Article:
• After all the good words on climate, it’s now getting uncomfortably specific

    Editorial by Jos Dings, T&E Director A year ago, Europe was singing the praises of the low carbon economy, and how it would prepare us for a future where carbon would be contained. Angela Merkel had just persuaded her fellow EU leaders to sign up to the ‘20 20 2020’ package: 20% greenhouse gas reduction and 20% renewable energy by 2020.

    [mailchimp_signup][/mailchimp_signup]And yet, over the past months, the proposals to indeed achieve this low carbon economy have become – shall we say – uncomfortably specific. The Commission has put proposals on the table that specify which member states and which sectors should do what. The result is predictable. Members and sectors alike claim they are special, very special indeed. And invariably and unsurprisingly these special circumstances are arguments for less ambitious targets.

    Everyone claims they have worked harder than others over the past decades. That all sorts of external factors, from geography to consumer demand, hamper further pro-gress. That progress in their country or sector is more expensive than in other countries or sectors. Sectors in the EU ETS all argue they are more sensitive to competition than the other sectors, and that the 21% reduction target for the ETS should therefore be relaxed. Sectors outside the ETS (such as the car industry) argue that proposed regulations are too much too soon, but refuse to endorse long-term targets.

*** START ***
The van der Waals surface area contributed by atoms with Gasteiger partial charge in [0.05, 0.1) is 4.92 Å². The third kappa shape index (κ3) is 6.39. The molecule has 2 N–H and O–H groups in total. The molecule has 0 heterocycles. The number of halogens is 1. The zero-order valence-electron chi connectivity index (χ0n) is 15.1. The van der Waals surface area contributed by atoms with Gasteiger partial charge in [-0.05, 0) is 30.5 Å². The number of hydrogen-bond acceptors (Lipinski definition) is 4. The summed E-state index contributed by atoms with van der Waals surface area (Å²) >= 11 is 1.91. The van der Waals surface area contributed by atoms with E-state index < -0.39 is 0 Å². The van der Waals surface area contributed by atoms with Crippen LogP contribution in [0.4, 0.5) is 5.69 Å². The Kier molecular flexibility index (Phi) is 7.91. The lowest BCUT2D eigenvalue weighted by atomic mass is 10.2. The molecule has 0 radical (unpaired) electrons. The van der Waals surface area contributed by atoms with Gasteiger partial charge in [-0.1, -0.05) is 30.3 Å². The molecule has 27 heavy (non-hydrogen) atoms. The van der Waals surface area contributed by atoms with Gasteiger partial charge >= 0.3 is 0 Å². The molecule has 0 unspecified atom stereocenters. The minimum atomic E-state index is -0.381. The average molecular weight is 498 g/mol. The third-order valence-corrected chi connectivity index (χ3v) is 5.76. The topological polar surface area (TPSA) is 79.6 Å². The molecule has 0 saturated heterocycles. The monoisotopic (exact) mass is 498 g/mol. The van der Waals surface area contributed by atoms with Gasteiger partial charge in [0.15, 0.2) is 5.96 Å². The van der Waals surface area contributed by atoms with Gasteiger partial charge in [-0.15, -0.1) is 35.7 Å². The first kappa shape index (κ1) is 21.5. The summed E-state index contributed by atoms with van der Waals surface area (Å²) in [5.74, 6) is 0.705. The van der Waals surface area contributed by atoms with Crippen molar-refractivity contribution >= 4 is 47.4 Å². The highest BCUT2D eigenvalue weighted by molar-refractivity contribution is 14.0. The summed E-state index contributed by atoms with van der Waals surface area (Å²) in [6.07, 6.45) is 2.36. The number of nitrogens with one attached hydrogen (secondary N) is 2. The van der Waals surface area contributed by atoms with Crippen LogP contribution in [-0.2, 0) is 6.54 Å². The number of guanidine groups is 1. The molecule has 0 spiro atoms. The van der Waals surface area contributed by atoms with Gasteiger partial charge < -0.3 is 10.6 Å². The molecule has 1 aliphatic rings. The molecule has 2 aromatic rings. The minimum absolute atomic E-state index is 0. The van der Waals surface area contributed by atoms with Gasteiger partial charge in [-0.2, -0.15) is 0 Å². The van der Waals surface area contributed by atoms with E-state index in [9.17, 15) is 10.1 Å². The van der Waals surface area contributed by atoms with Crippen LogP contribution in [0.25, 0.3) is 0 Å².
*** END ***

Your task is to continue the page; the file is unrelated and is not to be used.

How can this difference be explained? One factor is that the negatively affected sectors – generally those which are well established – are well organised, while positively affected (generally emerging) sectors are not. Another is that positively affected business often supplies to negatively affected customers. Suppliers to the car industry stand to gain from CO2 regulation, but, with only a few exceptions, their public declarations are finely tuned to their customers’ interests, rather than their own.

    The same goes for aircraft makers. The tougher the climate rules in aviation, the quicker old aircraft will be replaced by new ones – so why does Airbus stay silent? All this time, policy makers at the top tend to understand that important decisions need to be taken to contain climate change and energy imports, but this big picture gets easily lost in nitty-gritty sectoral debates. Does no-one make the point that record oil prices are a very good reason to make cars more fuel efficient?

    Maybe we, the environmental NGO, should be shouting this louder? Maybe we also need some sympathy for MEPs and officials. Imagine you have to meet five sectors in one day all saying they have done more than others and that action in their sector will hurt the economy more than somewhere else – at the end it must be tempting to just vote for the common interest again.

    We have known for years that the Brussels lobby is heavily weighted in favour of existing interests, and this is becoming clearer than ever with the energy and climate packages. The specific sectoral pleas are sounding increasingly hollow. Now is the time for the big picture to prevail over sectoral whining. In half a year’s time we will know a lot more about whether it has or not.